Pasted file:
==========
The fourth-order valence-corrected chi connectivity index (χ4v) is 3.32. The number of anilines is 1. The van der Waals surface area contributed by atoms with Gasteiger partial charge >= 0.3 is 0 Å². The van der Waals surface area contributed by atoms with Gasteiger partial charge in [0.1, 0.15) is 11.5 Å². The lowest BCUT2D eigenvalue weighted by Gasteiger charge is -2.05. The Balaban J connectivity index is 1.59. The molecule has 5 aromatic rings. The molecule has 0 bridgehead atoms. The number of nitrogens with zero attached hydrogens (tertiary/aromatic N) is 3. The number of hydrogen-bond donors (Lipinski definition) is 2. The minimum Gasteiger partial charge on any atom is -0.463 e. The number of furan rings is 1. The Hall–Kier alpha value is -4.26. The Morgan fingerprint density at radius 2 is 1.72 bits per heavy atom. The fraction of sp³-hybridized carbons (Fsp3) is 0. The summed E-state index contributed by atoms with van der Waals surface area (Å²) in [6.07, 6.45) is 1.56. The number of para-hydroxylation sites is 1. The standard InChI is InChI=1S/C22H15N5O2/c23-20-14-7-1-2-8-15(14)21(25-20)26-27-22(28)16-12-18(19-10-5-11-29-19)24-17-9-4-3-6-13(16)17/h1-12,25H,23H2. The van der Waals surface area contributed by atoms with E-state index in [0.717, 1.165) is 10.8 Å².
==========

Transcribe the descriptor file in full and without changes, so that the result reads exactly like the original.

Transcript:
The fourth-order valence-corrected chi connectivity index (χ4v) is 3.32. The number of anilines is 1. The van der Waals surface area contributed by atoms with Gasteiger partial charge >= 0.3 is 0 Å². The van der Waals surface area contributed by atoms with Gasteiger partial charge in [0.1, 0.15) is 11.5 Å². The lowest BCUT2D eigenvalue weighted by Gasteiger charge is -2.05. The Balaban J connectivity index is 1.59. The molecule has 5 aromatic rings. The molecule has 0 bridgehead atoms. The number of nitrogens with zero attached hydrogens (tertiary/aromatic N) is 3. The number of hydrogen-bond donors (Lipinski definition) is 2. The minimum Gasteiger partial charge on any atom is -0.463 e. The number of furan rings is 1. The Hall–Kier alpha value is -4.26. The Morgan fingerprint density at radius 2 is 1.72 bits per heavy atom. The fraction of sp³-hybridized carbons (Fsp3) is 0. The summed E-state index contributed by atoms with van der Waals surface area (Å²) in [6.07, 6.45) is 1.56. The number of para-hydroxylation sites is 1. The standard InChI is InChI=1S/C22H15N5O2/c23-20-14-7-1-2-8-15(14)21(25-20)26-27-22(28)16-12-18(19-10-5-11-29-19)24-17-9-4-3-6-13(16)17/h1-12,25H,23H2. The van der Waals surface area contributed by atoms with E-state index in [0.717, 1.165) is 10.8 Å².